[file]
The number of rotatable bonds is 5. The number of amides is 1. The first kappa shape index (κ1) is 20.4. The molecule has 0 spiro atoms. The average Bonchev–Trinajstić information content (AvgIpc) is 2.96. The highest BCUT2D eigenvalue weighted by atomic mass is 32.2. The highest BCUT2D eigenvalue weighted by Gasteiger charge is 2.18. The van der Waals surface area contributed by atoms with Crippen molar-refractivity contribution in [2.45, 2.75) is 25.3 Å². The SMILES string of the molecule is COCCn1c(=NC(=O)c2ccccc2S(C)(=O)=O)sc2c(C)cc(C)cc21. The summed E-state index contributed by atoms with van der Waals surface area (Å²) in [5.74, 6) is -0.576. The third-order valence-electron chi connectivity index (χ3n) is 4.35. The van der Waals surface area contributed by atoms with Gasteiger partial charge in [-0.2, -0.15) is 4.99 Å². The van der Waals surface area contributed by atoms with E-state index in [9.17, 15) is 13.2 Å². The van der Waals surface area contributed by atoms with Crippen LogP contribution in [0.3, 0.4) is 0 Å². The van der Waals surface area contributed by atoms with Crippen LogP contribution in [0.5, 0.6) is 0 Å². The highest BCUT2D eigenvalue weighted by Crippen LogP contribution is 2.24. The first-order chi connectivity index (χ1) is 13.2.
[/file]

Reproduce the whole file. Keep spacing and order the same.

The number of rotatable bonds is 5. The number of amides is 1. The first kappa shape index (κ1) is 20.4. The molecule has 0 spiro atoms. The average Bonchev–Trinajstić information content (AvgIpc) is 2.96. The highest BCUT2D eigenvalue weighted by atomic mass is 32.2. The highest BCUT2D eigenvalue weighted by Gasteiger charge is 2.18. The van der Waals surface area contributed by atoms with Crippen molar-refractivity contribution in [2.45, 2.75) is 25.3 Å². The SMILES string of the molecule is COCCn1c(=NC(=O)c2ccccc2S(C)(=O)=O)sc2c(C)cc(C)cc21. The summed E-state index contributed by atoms with van der Waals surface area (Å²) in [5.74, 6) is -0.576. The third-order valence-electron chi connectivity index (χ3n) is 4.35. The van der Waals surface area contributed by atoms with Gasteiger partial charge in [-0.2, -0.15) is 4.99 Å². The van der Waals surface area contributed by atoms with E-state index in [9.17, 15) is 13.2 Å². The van der Waals surface area contributed by atoms with Crippen LogP contribution in [0.3, 0.4) is 0 Å². The van der Waals surface area contributed by atoms with Crippen LogP contribution in [0.5, 0.6) is 0 Å². The highest BCUT2D eigenvalue weighted by Crippen LogP contribution is 2.24. The first-order chi connectivity index (χ1) is 13.2.